After you register, you’ll get your car ready and take it to tech inspection (open from 8:30am to 9:30am). Tech will check over your car for general road worthiness (batteries held securely, loose items out of the car, functioning brakes, tight lug nuts, etc.). They’ll also check that you have your class and number displayed on the car. Most folks that have been doing this for awhile will have magnetic or vinyl stickers to show their class letters & number, but for your first few events don’t worry about this and just use the painter’s tape we supply to put on your class & number. Just ask your tech inspector for any help you need. They’re there to help you get your car ready!
As all this is going on, you’ll probably hear someone announcing for two types of driver’s meetings. The first one to happen is called the “Novice Walk”. If you’re new to AutoX, you don’t want to miss this. Our Novice Chair will gather together a group of people at the start line and take you all on a guided walk around the course. This is a great chance to see the course through the eyes of an experienced autocrosser and pick up tips and tricks for how to attack it. They’ll also be able to answer any general questions you might have about how AutoX works, describe how cones are used to mark the course, etc. So don’t be shy about speaking up! These novice walks are informative enough that you’ll regularly see experienced autocrosseres tagging along as well to pickup tips. Attending the novice walk is mandatory if you’re new. It will generally occur around 9:45am, but listen for the announcements.
The second driver meeting is a general one for all participants. It’s the last part of the day before competition runs start, and the event chair will go over things for the day like run heat and work heat assignments, any general announcements, any particular safety concerns for the day, etc. Everyone that’s going to run is required to attend the Driver’s meeting. The Driver’s meeting generally happens around 10am, but again, listen for the announcements.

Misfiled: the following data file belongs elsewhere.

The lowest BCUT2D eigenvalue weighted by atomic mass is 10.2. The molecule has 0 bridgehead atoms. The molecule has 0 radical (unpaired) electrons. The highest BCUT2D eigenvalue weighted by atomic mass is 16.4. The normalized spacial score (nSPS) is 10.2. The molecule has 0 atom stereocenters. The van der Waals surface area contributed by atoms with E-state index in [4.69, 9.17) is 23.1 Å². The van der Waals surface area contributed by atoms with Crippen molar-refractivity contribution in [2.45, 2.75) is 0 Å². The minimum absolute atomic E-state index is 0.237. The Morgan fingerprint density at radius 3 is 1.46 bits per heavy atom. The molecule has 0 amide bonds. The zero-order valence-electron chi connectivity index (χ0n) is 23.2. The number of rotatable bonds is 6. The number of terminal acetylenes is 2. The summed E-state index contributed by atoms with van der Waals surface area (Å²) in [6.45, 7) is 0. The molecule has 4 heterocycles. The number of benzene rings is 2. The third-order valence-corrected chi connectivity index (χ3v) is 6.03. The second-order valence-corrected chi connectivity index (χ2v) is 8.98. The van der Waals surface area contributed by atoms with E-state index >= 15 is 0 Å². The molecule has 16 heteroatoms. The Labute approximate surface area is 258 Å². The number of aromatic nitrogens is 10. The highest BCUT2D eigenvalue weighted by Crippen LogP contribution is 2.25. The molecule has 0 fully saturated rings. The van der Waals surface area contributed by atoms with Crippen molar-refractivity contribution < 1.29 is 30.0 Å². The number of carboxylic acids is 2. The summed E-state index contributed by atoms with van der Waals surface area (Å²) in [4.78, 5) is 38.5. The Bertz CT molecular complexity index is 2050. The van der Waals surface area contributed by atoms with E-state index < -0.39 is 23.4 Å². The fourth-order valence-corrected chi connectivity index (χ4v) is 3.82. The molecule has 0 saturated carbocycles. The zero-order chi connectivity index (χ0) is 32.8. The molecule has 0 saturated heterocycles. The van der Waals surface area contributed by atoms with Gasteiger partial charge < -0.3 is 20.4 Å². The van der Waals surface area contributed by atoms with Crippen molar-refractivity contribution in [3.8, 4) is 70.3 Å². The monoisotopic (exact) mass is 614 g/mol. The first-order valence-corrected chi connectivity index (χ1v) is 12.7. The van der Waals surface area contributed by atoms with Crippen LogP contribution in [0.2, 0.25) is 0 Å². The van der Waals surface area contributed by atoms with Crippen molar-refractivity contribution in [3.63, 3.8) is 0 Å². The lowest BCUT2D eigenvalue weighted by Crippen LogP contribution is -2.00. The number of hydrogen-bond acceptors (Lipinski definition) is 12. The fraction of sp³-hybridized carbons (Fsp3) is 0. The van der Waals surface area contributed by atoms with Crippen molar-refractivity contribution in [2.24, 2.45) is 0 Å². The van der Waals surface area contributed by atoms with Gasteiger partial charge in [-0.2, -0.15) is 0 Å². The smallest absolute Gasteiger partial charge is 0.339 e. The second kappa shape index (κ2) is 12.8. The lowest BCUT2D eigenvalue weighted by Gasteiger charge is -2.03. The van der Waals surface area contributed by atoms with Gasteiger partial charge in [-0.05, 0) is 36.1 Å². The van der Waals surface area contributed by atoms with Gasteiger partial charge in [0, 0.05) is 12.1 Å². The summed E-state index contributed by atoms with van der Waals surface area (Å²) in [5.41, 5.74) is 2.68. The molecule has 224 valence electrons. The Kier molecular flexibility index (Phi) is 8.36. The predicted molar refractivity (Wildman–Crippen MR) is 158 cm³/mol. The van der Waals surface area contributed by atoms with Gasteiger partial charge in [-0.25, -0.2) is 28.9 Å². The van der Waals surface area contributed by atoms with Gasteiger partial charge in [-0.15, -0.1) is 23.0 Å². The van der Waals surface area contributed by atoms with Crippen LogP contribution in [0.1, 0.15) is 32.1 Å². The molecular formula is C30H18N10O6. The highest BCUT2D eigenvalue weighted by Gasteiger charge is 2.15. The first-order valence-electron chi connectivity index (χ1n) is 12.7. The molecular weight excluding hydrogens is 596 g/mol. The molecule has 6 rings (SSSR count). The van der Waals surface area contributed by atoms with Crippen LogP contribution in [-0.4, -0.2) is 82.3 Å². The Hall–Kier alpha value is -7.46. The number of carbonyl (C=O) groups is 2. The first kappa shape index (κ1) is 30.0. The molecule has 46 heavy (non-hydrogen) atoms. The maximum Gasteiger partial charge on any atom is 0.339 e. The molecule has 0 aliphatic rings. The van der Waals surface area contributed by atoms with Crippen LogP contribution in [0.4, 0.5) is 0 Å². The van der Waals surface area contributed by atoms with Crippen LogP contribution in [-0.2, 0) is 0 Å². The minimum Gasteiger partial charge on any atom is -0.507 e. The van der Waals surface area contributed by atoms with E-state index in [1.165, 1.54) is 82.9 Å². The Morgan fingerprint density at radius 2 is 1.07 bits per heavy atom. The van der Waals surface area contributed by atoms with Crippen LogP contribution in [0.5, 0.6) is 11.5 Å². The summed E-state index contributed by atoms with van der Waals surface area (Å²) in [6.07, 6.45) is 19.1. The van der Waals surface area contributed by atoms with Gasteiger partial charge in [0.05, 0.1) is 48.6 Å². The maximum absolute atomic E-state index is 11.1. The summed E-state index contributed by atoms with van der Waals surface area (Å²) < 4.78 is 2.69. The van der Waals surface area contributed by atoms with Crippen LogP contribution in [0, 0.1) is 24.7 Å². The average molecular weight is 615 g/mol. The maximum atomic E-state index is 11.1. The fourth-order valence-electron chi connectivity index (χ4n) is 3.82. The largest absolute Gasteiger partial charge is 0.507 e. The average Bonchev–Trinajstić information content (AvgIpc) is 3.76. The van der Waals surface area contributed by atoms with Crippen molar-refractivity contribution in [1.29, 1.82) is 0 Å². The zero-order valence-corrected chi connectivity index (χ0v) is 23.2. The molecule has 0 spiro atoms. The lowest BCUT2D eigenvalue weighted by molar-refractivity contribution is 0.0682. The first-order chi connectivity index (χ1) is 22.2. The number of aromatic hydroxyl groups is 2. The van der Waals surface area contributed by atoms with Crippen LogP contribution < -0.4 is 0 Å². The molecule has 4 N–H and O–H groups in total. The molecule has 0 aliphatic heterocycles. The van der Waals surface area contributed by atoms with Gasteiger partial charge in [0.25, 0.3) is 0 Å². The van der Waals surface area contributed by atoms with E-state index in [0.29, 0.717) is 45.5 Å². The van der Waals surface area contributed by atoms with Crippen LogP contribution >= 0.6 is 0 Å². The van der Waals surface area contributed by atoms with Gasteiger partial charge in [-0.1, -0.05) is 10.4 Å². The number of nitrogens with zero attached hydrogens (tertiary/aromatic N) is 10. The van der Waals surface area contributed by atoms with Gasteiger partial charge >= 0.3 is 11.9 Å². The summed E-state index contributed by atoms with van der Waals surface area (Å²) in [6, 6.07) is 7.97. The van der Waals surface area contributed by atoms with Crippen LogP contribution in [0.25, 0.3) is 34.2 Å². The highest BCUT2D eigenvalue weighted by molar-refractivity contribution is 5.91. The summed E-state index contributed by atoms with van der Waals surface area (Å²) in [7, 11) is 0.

The next part of the day has actually already been happening while registration & tech are going on. It’s Course Walking, and it’s a big part of what makes AutoX the unique motorsport that it is. Course walking is the time before competition starts where everyone gets a chance to walk the course to see where it goes, what key features they want to remember, how they want to attack it, etc. Since AutoX events never use the same course twice, everyone has to walk the course prior to running so that they know where to go. Generally, people walk the course multiple times. It’s not uncommon to see people draw maps of the course, make notes for later review, etc. You’re only going to get a limited number of runs to put down your best time out on course, so knowing where you’re going and how you’re going to attack the course is extremely important. Experience autocrossers usually can close their eyes after a few course walks and mentally “drive the course”.